8. George says:

    I’m proud that you didn’t cave. Pushers, pimps, prostitutes, and publicity men will dangle shiny things in front of the weak. Then, once you cross over to the dark side, there’s little chance of coming back. I’m cheering you from a perch of like mind. That model at the bar? She’s a viscous, clinging gold-digger. Just say, “No.” Way to go. Now, go have three fingers of single malt, one big swig.

  9. Minimalist Trad says:

    For some of us, even the smallest logo is ostentatious.
    We immediately the delete the “Sent from my iPhone” message from our new phones.
    However, I would not advise trying to remove logos from polo shirts, even with magnifying glasses X-acto knives, or razor blades.
    One stands a fair chance of making an irreperable hole.
    Best bet is to stick with generic polos.

  10. Fading Fast says:

    I don’t like logos as, like you, I don’t like advertising a brand or being associated with one, but my exceptions are as follows:
    – Lacoste crocodile as that was Rene Lacoste’s nickname on the tennis court so it is integral to the origins of the shirt (and I like the logo).
    – Paul Stuart’s man-on-a-fence logo as the logo is elegant (looks like a 1930s magazine illustration) and hardly known
    – Tone on tone ones that all but disappear (Brooks does this a lot)
    – Logos on the back of jeans (like Levis) as good luck finding them without and it seems organic to the product
    Also, like you, when I have been tempted, I’ve stuck to my guns and never regretted it. For some reason, while I really like Ralph Lauren clothes, I can’t stand that polo pony and have absolutely none even though I own a reasonable amount of his clothes.

  11. John Ashby says:

    “Legible” clothing is part of what psychologists call an “emblem”, an identifying mark a person uses to display association with a particular group of his/her choosing. Houses, automobiles, vacations, clothing, restaurant choices, country clubs, hobbies, mannerisms, hair styles, speech patterns, even religion are all emblems. Indeed, logoless clothing is also an emblem. Me, I too shy away from logos of any type on clothing, except in the case of unusual bargains. MY group association emblem is that I stand tall as an individual. Yeah, I appreciate the irony. Generally, legible clothing is an effort to show one has the money to spend on form beyond basic function. Fine clothing has no logo other than its fine quality fabric and tailoring (and sometimes some hand-applied do-dads of no function).

  12. NaturalShoulder says:

    My foray into the world of trad came through Ralph Lauren and Tommy Hilfiger in the mid to late 80s, so I have plenty of logoed wear. As I have gotten older, I have avoided purchasing items with visible labels and logos. I still do have some older Ralph Lauren polo shirts which I still wear. The only exception I have made is the purchase of a Lacoste vintage polo in which the logo is the same color as the shirt, so it is not as ostentatious. Since that purchase, I have discovered the O’Connells polo shirts which offer great qualify at a better price and are logo-free.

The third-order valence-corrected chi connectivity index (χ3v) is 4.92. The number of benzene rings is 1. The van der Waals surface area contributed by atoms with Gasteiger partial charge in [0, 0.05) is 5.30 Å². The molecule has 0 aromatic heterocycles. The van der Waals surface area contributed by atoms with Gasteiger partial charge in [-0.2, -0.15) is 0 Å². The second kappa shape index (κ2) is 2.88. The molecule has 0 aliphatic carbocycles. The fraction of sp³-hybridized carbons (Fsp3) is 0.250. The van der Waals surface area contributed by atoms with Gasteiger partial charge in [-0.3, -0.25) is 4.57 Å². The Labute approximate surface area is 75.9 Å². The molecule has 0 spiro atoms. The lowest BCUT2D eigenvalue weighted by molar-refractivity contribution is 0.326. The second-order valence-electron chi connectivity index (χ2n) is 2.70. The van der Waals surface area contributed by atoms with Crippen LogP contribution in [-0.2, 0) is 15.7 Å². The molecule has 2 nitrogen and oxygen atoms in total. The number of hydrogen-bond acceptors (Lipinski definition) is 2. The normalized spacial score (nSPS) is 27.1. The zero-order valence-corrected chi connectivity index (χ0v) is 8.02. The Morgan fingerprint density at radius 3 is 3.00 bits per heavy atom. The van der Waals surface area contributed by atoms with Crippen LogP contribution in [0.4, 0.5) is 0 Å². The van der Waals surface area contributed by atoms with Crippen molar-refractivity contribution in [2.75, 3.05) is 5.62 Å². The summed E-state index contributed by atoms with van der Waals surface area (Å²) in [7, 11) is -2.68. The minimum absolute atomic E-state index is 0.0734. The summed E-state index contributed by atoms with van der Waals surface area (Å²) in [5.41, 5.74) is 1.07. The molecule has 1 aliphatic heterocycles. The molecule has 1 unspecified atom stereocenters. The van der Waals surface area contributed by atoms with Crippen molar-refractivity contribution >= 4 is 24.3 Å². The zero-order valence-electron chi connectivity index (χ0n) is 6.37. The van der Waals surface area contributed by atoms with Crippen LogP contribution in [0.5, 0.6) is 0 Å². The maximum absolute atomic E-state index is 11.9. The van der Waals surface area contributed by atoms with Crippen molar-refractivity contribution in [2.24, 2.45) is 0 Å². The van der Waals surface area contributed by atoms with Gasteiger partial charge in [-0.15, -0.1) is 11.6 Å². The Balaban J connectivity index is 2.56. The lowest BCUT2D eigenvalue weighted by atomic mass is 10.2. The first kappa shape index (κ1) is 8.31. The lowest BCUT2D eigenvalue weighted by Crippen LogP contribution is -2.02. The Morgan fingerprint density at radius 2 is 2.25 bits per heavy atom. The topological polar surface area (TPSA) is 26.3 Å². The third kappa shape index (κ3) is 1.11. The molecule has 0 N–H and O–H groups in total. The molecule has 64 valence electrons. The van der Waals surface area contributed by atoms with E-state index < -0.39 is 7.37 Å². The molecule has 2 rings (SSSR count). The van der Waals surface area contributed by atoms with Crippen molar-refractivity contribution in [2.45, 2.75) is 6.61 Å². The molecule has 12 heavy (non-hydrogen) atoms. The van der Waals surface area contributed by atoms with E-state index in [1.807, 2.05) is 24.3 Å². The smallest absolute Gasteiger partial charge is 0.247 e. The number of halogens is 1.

Good for you in sticking to your principles.

  13. Hollywood Argyle says:

    I have quite a few PRL ponies on my socks, where they will almost never be seen. Other than that, I have zero polo ponies. Like you, I just won’t wear logos, except when unavoidable (tennis shoes, sunglasses, some outdoor wear, etc.).

    Last year, PRL had a striped sweater in the Argyll & Sutherland Highlanders colors & pattern—with no logo! I jumped, of course, and wear it whenever I can. It’s a crew neck/boat neck hybrid (more like the former than the latter), which I find annoying but manageable.

    Good luck finding a logo-free striped sweater!

  14. CSG says:

    Like many of you, I also try to avoid logos unless I want to be associated with the brand in some manner for some reason. The only RL product I own is a great navy blue sweatshirt from some years ago but it has the little red pony person on it. I wouldn’t object to their logo on one of their ball caps, however. But shirts, sweaters, etc.? No.

    The Lacoste polo shirt is absolutely OK IMO but the RL and others logo polo shirts are not.

  15. fred johnson says:

    I may be the only dissenting voice here but I will go ahead anyway. I have several PRL sweaters, in cotton, lambswool and shetland, however ONLY the cotton ones have the logo and it does not bother me in the least. The sweaters are well made and easy maintenance; just pop in the washer and dryer on low heat. My logo sweaters are solid color cotton crewnecks and very casual. Having said that however, the logo IS visually out of place on a striped sweater and best avoided.

  16. Matthew says:

    I have a rather weird instance of buying something logo-ed on purpose.

    Most RLPL polos don’t have the iconic pony logo, but I found one that does. I liked the idea of my $350* Purple Label being mistaken for an everyday “$30 at the outlet” model.

    (* – retail price, not actual purchase price)

  17. L-feld says:

    Every now and then, I think about having SSEW create an “L-Feld” logo and sending them a bunch of my shirts to be embroidered.